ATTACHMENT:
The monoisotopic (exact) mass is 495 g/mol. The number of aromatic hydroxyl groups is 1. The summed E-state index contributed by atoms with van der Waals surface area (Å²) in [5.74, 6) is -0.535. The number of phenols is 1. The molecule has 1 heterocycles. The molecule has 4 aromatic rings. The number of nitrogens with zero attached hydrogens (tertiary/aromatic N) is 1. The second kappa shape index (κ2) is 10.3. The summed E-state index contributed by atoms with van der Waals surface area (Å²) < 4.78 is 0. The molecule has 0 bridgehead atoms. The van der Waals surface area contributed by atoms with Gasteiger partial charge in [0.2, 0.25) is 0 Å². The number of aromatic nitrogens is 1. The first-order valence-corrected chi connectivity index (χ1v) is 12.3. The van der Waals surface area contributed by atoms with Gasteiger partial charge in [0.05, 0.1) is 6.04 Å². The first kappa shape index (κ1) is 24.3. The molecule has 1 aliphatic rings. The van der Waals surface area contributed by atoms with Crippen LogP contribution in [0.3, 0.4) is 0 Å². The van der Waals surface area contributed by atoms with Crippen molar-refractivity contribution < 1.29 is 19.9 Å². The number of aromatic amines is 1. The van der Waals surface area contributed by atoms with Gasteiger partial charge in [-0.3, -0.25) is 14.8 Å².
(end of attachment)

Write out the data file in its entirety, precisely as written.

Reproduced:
The monoisotopic (exact) mass is 495 g/mol. The number of aromatic hydroxyl groups is 1. The summed E-state index contributed by atoms with van der Waals surface area (Å²) in [5.74, 6) is -0.535. The number of phenols is 1. The molecule has 1 heterocycles. The molecule has 4 aromatic rings. The number of nitrogens with zero attached hydrogens (tertiary/aromatic N) is 1. The second kappa shape index (κ2) is 10.3. The summed E-state index contributed by atoms with van der Waals surface area (Å²) < 4.78 is 0. The molecule has 0 bridgehead atoms. The van der Waals surface area contributed by atoms with Gasteiger partial charge in [0.2, 0.25) is 0 Å². The number of aromatic nitrogens is 1. The first-order valence-corrected chi connectivity index (χ1v) is 12.3. The van der Waals surface area contributed by atoms with Gasteiger partial charge in [0.05, 0.1) is 6.04 Å². The first kappa shape index (κ1) is 24.3. The molecule has 1 aliphatic rings. The van der Waals surface area contributed by atoms with Crippen LogP contribution in [0.3, 0.4) is 0 Å². The van der Waals surface area contributed by atoms with Crippen molar-refractivity contribution < 1.29 is 19.9 Å². The number of aromatic amines is 1. The van der Waals surface area contributed by atoms with Gasteiger partial charge in [-0.3, -0.25) is 14.8 Å².